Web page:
Celebrating the Jubilee of Mercy with you means learning not to be prisoners of the past, of yesterday. It means learning to open the door to the future, to tomorrow; it means believing that things can change. Celebrating the Jubilee of Mercy with you means inviting you to lift up your heads and to work in order to gain this space of longed-for freedom. Celebrating the Jubilee of Mercy with you means repeating that phrase which we just heard, put so well and with such force: “When they sentenced me, someone said: ‘Don’t ask why you are here but for what purpose’”. And this “for what purpose” must carry us forward, this “for what purpose” must help us jump over the hurdle of this social ploy which believes that safety and order is only achieved by incarcerating people.

We know that we cannot turn back, we know that what is done, is done. But I wanted to celebrate the Jubilee of Mercy with you, so that it may be clear that it does not exclude the possibility of writing a new story, a new story and then moving forward: the “for what purpose”. You suffer the pain of a failure – if only we would all suffer the discomfort of our concealed and cloaked failures – you feel the remorse of your actions and in many cases, with great limitations, you seek to remake your lives in the midst of solitude. You have known the power of sorrow and sin, and have not forgotten that within your reach is the power of the resurrection, the power of divine mercy which makes all things new. Now, this mercy can reach you in the hardest and most difficult of places, but such occasions can also perhaps bring truly positive results. From inside this prison, you must work hard to change the situations which create the most exclusion. Speak with your loved ones, tell them of your experiences, help them to put an end to this cycle of violence and exclusion. The one who has suffered the greatest pain, and we could say “has experienced hell”, can become a prophet in society. Work so that this society which uses people and discards them will not go on claiming victims.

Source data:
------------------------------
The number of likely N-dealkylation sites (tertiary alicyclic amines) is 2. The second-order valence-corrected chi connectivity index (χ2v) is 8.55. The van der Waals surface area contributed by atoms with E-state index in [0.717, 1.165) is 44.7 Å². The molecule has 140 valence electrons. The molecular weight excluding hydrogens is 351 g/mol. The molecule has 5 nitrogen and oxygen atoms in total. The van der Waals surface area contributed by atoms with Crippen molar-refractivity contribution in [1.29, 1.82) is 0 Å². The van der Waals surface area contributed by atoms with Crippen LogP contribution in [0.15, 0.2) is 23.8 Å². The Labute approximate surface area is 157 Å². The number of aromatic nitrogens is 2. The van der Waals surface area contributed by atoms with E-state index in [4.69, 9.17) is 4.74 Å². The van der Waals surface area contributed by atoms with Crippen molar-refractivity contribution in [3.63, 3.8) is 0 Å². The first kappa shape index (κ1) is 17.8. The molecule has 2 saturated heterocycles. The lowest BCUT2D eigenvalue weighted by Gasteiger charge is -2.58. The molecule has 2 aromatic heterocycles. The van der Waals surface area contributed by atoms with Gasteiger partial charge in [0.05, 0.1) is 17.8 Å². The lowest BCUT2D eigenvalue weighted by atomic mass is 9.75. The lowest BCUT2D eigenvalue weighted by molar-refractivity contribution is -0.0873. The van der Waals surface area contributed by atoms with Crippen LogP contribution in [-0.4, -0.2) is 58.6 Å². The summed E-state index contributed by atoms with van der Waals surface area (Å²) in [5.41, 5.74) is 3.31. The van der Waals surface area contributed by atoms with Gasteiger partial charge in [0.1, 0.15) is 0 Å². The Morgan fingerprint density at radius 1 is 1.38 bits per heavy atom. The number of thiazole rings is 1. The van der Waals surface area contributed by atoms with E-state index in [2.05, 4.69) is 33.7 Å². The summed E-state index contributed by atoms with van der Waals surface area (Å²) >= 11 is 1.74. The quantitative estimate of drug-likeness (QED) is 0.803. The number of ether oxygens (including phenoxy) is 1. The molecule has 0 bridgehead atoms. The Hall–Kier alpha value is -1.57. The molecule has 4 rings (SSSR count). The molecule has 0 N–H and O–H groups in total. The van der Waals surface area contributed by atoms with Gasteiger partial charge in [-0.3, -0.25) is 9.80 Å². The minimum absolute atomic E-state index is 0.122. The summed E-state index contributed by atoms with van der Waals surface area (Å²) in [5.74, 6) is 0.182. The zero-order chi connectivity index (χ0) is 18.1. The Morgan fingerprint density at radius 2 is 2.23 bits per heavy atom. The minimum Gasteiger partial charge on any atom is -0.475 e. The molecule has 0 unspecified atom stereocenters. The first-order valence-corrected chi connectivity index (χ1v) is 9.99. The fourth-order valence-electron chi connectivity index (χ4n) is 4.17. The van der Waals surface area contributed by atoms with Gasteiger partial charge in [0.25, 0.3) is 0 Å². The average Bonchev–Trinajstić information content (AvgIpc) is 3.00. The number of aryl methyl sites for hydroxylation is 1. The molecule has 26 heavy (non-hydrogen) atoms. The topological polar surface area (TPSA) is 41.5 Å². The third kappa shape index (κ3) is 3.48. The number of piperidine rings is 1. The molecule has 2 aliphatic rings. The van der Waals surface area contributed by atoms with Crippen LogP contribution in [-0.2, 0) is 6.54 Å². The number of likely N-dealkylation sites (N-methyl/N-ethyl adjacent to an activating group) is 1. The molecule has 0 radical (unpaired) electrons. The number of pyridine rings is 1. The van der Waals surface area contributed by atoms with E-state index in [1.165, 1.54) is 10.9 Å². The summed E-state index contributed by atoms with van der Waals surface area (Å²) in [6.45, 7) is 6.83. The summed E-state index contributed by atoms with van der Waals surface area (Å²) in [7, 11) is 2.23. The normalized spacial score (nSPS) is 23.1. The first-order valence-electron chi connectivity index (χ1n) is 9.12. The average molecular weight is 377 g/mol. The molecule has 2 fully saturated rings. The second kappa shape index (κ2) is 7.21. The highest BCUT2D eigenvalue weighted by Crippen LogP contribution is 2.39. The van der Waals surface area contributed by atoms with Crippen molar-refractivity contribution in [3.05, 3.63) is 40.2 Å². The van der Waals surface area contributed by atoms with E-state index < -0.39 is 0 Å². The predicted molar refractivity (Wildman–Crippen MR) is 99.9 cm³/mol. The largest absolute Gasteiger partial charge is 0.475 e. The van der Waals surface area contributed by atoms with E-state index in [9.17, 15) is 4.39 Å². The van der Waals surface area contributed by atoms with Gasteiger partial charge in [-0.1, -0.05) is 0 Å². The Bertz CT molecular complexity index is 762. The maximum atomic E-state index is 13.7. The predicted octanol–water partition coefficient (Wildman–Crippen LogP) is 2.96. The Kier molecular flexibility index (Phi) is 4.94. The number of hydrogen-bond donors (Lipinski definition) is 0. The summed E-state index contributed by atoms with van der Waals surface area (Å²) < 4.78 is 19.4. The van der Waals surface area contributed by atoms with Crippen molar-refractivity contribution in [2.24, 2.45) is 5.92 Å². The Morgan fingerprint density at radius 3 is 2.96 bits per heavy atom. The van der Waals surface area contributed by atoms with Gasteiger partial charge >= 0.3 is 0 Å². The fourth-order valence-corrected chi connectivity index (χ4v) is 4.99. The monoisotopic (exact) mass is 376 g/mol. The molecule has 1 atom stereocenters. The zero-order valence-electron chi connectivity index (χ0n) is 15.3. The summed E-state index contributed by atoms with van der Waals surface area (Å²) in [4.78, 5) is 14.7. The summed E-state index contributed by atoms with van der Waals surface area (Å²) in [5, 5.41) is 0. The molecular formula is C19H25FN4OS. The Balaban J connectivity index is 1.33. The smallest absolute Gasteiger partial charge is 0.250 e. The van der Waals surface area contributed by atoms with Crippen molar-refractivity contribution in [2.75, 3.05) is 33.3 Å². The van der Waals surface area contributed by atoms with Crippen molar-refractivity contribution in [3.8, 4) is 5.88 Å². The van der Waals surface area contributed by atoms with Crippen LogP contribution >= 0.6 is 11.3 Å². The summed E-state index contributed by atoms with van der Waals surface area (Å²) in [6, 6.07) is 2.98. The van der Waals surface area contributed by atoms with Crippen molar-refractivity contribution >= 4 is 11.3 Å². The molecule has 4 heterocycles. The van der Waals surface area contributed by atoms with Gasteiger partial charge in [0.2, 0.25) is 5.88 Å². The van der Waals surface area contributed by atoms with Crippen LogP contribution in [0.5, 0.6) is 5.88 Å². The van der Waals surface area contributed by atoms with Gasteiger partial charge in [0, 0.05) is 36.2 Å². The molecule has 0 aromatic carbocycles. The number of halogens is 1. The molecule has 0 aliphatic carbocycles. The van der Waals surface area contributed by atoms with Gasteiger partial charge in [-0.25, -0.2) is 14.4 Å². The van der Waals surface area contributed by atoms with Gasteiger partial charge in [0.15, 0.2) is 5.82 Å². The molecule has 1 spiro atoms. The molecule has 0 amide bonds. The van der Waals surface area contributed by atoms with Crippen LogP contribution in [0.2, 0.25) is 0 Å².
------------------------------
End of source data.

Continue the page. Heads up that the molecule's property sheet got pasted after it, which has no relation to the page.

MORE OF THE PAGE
In saying this to you I recall what Jesus said: “Let him who has no sin cast the first stone”; I too would have to go away. In saying this to you, I do not do so like someone wagging his finger from on high; I do so from the experience of my own wounds, mistakes and sins which the Lord willed to pardon and correct. I do so aware that without his grace and my vigilance I could repeat the same mistakes. Brothers and sisters, I always ask myself on entering a prison: “Why them and not me?” This is a mystery of God’s mercy; and that divine mercy but we are celebrating today, all of us looking ahead with hope.

I wish also to encourage those who work in this Centre or others like it: the directors, prison guards, and all who undertake any type of work in this Centre. And I am also grateful for the efforts made by the chaplains, consecrated persons, and lay faithful who have dedicated themselves to keeping alive the hope of the Gospel of Mercy in the prison, by the pastors, by all who come here to give you the word of God. Never forget that all of you can be signs of the Father’s heart. We need one another, as our sister has just said to us, recalling the Letter to the Hebrews: “Feel yourselves imprisoned for one another”.

Before giving you my blessing, I would like us to pray in silence, all of us together; each one knows what he wants to say to the Lord, each one knows what to ask forgiveness for. But I also ask you in this silent prayer: let us open our hearts so that we can forgive society which did not know how to help us and how many times it induced us to errors. From the depths of our hearts, may each one of us ask God to help us believe in his mercy. Let us pray in silence.

And now we open our hearts to receive the blessing of the Lord.

May the Lord bless you and keep you: the Lord make his face to shine upon you, and be gracious to you: the Lord life up his countenance upon you, and give you peace. Amen.

And I ask you, do not forget to pray for me. Thank you.